And one of the coolest features (for the engineers anyways) is that it has a USB bootloader (that part was written by another co-worker). So to run new software, all someone has to do is connect the badge to a laptop, it enumerates as a USB drive, and you drag and drop your program into it.
So by using that we were able do a software design contest during the conference, and an Etch-a-Sketch program ended up winning first place. There's quite a few videos of the badge up on Youtube actually.
So this project is why I get to go to FTF, and what I've spent sooooo many hours on. In the 3 days before the conference, I got a total of about 5 hours of sleep, and I also pulled the very first all-night of my life the Thursday night before. It's been a really fun project to work on, but also quite stressful at times. For most demos, if it doesn't work or something isn't done in time, at worst it affects maybe 30 people. But this badge was given to over 2,000 attendees. It's also been a very interesting experience seeing how a project like this gets created and executed, and all the behind the scenes work for the marketing and conference details that have to happen.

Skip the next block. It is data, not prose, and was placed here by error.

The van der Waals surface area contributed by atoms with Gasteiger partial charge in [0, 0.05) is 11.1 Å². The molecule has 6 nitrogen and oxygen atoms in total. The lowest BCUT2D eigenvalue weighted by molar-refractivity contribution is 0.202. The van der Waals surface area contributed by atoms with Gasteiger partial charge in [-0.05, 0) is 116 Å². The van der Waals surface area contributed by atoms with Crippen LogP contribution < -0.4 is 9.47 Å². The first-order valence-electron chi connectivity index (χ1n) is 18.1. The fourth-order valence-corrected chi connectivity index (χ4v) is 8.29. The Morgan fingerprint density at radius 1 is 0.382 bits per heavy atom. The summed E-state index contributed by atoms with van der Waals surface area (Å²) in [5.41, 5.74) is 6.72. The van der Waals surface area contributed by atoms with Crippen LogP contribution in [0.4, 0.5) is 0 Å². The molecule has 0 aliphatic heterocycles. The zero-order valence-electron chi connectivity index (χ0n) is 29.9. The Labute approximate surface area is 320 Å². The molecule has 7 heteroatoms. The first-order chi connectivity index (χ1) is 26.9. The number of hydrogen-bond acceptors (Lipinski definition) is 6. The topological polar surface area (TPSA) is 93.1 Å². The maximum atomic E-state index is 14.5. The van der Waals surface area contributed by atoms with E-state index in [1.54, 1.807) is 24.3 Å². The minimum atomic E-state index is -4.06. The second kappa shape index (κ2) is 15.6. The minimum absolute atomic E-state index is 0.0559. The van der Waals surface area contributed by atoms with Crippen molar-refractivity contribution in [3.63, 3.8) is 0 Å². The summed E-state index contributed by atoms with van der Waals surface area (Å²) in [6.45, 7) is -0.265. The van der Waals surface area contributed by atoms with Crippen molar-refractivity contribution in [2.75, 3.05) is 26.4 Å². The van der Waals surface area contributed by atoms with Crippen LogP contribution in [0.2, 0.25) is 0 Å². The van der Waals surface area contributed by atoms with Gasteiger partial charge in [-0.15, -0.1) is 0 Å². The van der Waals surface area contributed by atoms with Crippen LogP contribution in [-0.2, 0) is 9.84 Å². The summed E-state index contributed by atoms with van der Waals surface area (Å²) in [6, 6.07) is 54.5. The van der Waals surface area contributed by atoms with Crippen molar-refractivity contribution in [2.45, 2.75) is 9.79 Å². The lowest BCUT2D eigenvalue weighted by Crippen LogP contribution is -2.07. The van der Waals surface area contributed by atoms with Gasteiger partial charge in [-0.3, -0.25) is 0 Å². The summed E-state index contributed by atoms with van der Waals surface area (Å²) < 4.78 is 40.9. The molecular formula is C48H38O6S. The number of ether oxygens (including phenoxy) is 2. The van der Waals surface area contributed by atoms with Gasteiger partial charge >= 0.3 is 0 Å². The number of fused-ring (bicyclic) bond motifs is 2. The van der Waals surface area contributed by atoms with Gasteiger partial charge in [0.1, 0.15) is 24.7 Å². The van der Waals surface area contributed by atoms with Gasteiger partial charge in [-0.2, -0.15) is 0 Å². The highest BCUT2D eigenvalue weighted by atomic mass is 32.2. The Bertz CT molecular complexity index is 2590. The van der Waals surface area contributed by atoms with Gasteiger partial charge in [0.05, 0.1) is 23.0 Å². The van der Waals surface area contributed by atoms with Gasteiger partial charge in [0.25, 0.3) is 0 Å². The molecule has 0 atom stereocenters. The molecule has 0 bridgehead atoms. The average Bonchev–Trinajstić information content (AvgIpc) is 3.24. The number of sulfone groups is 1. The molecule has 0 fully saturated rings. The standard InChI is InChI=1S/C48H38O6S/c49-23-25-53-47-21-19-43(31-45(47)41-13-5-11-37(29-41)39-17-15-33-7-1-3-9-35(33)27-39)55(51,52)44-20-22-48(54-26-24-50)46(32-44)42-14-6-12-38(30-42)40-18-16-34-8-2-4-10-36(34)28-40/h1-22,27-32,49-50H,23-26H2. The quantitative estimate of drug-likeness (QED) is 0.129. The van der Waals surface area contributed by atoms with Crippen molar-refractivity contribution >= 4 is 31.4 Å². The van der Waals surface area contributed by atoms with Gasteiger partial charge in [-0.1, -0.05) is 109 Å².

And I could do an update without some sort of political note. Fox News had some fun the other day with Obama's fist pound with his life as he got up on stage to win the nomination. Because "Fair and Balanced" means starting off your story with: "A fist bump? A pound? A terrorist fist jab?". Yes, that's not a shallow attempt at a smear at all. With all the news this story got though, I came across this explanation of The Etymology of Human Male Non-Verbal Communications (or, Why Men Fist-Bump). Who knew?